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2002 Pete Newell Challenge Has NCAA Feel: Kansas-Cal, Gonzaga-Stanford
Courtesy: Stanford Athletics  
Release: 03/11/2002

March 11, 2002

Oakland, Calif. - Four schools on their way to the 2002 NCAA Tournament-Kansas, the No. 1-seeded team in the Midwest, plus Gonzaga, Stanford and California--comprise a stellar field for the sixth-annual Pete Newell Challenge, set for Saturday, Dec. 28, at The Arena in Oakland. The announcement was made today by Jeff Fellenzer, president of Pacific Palisades, Calif.-based Innovative Sports Management and creator of the Pete Newell Challenge.

Kansas (29-3), one of the storied programs in college basketball and a pre-tournament favorite to advance to this year's Final Four in Atlanta, will play Cal (22-8), which returns to the Pete Newell Challenge after a one-year absence. Cal was picked as the No. 6-seeded team in the South Regional.

The other half of the doubleheader includes another intriguing matchup, as West Coast Conference champion Gonzaga (29-3), seeded 6th in the West Regional, meets Stanford (19-9), the No. 8-seeded team in the Midwest. Both Cal and Stanford have perfect 4-0 records in the Pete Newell Challenge.

Each game of the 2002 event offers a rematch of a memorable NCAA Tournament contest involving Bay Area teams.

On March 25, 1993, Kansas ended Cal's surprising NCAA Tournament run in the Sweet 16 in St. Louis, eliminating the Golden Bears and star freshman guard Jason Kidd, 93-76. Kansas and Cal last met in the second round of the 1996 Maui Invitational, with the Jayhawks winning, 85-67. Kansas leads the all-time series against Cal, 12-3.

Gonzaga beat Stanford, 82-74, in the second round of the 1999 NCAA Tournament in Seattle, part of a magical ride for the Bulldogs that ended with a loss to eventual national champion Connecticut, 67-62, at the West Regional final in Phoenix. Gonzaga also won at Stanford, 80-76, in the first round of the 1994 National Invitation Tournament. Those are the only meetings ever between the two schools.

In just five years, the Pete Newell Challenge has become one of the premier events in college basketball. Kansas and Gonzaga join an impressive list of Pete Newell Challenge past participants that includes such top national programs as Duke, North Carolina, Michigan State, Michigan, Indiana, Georgia, Mississippi State and Brigham Young.

Among the elite coaches who have brought their teams to the Bay Area are Hall of Famers Mike Krzyzewski (Duke), Bob Knight (Indiana) and John Chaney (Temple), plus Tom Izzo (Michigan State), Bill Guthridge (North Carolina) and Jim Harrick (Georgia).

Four outstanding coaches-Roy Williams (Kansas), Mark Few (Gonzaga), Mike Montgomery (Stanford) and Ben Braun (Cal)-will direct their teams in the 2002 Pete Newell Challenge.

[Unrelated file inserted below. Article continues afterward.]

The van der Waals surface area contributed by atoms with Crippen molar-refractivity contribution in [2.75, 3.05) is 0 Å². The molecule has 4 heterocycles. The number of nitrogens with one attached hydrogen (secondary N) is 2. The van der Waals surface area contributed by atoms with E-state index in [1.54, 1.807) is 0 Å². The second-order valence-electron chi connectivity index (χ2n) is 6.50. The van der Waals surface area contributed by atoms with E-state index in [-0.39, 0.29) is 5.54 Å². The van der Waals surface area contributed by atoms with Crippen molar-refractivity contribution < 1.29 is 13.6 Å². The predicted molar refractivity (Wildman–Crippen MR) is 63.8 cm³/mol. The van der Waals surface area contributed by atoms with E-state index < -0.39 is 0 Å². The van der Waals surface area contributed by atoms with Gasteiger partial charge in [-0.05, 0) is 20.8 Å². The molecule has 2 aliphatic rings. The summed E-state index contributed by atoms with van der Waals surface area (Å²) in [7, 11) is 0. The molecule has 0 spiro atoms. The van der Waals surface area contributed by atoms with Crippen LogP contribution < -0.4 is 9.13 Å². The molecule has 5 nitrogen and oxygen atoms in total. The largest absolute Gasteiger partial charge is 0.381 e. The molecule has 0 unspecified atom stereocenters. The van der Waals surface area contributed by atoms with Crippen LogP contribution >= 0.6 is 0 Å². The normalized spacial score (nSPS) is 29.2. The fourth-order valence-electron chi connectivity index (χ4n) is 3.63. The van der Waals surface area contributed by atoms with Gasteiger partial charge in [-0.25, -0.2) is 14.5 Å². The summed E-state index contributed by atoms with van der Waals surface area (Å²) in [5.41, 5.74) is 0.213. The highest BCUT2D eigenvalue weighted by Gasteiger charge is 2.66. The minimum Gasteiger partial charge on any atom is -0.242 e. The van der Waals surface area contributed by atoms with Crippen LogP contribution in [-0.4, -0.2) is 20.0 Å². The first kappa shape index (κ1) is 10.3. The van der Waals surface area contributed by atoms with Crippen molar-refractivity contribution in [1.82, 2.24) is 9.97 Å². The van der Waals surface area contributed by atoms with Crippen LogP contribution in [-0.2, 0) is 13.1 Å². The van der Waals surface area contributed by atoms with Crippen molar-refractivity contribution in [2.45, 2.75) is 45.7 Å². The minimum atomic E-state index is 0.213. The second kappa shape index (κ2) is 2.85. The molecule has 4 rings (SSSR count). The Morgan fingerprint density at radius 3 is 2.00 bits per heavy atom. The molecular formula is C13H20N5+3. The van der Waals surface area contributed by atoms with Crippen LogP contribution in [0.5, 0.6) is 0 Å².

Williams has led Kansas to 13 consecutive NCAA Tournament appearances, 13 consecutive 20-win seasons, and the Final Four in 1991 and 1993. Now in his 14th season as the KU coach, Williams has a career record of 384-92. His overall winning percentage of .806 is the highest among active Division I coaches with at least six years' experience.

Few is considered a rising star in the coaching profession, having compiled a three-year record of 78-19 (.804) at Gonzaga, since taking over in 1999. Gonzaga, Duke and Michigan State are the only schools to reach the Sweet 16 each of the past three seasons. Gonzaga will be making its second appearance in the Pete Newell Challenge. In 1999, the Zags, minus star forward Casey Calvary (flu), lost to Cal, 72-64.

In two of the past four years, the Pete Newell Challenge has attracted the largest crowd in California college basketball history. On Dec. 21, 2000, a record crowd of 19,804 watched Stanford knock off top-ranked Duke, 84-83, on Casey Jacobsen's jumper with 3.6 seconds to play. In the second game, Cal beat Georgia, 85-64.

Two years earlier, on Dec. 29, 1998, a then-record crowd of 19,657 saw Cal beat North Carolina, 78-71, and Stanford defeat Temple, 57-50.

The Pete Newell Challenge was created to honor the Hall of Fame legend who won a coaching version of the Triple Crown--an NIT championship at USF (1949), an NCAA title at Cal (1959) and an Olympic gold medal for the United States (Rome, 1960).

Newell, who will turn 87 on Aug. 31, continues to teach both college and professional players--men and women--through clinics and seminars around the world, and at his annual Pete Newell Big Man Camp in Honolulu. This summer marks the 25th anniversary of the highly regarded camp.

Last week, Newell was chosen for the inaugural class of the Pac-10 Men's Basketball Hall of Honor, representing Cal.

"We are very pleased to have such high-quality programs, plus four of our most successful coaches, in this year's Challenge," said Pete Newell. "I have great respect for the Kansas Jayhawk basketball program, and for its place in helping to establish college basketball as a great sport, going back to Dr. James Naismith and Phog Allen.

"Roy Williams is one of the real fine coaches in the game, and Kansas has been one of the finest programs in the history of the game. We are honored to have them. It's also great to have Gonzaga back. They have really added something, not just to our event, but to college basketball in general, with their success. They have been consistently good."

Game times and television coverage of the 2002 Pete Newell Challenge will be announced at a later date. The event has been nationally televised in each year of its existence by Fox Sports Net.

Tickets for the 2002 Pete Newell Challenge will go on sale in October, through all tickets.com outlets in the Bay Area and at The Arena in Oakland box office. For more ticket information, call tickets.com at (510) 762-2277. Outside California, dial toll-free (800) 225-2277. Or call the arena at (510) 569-2121.


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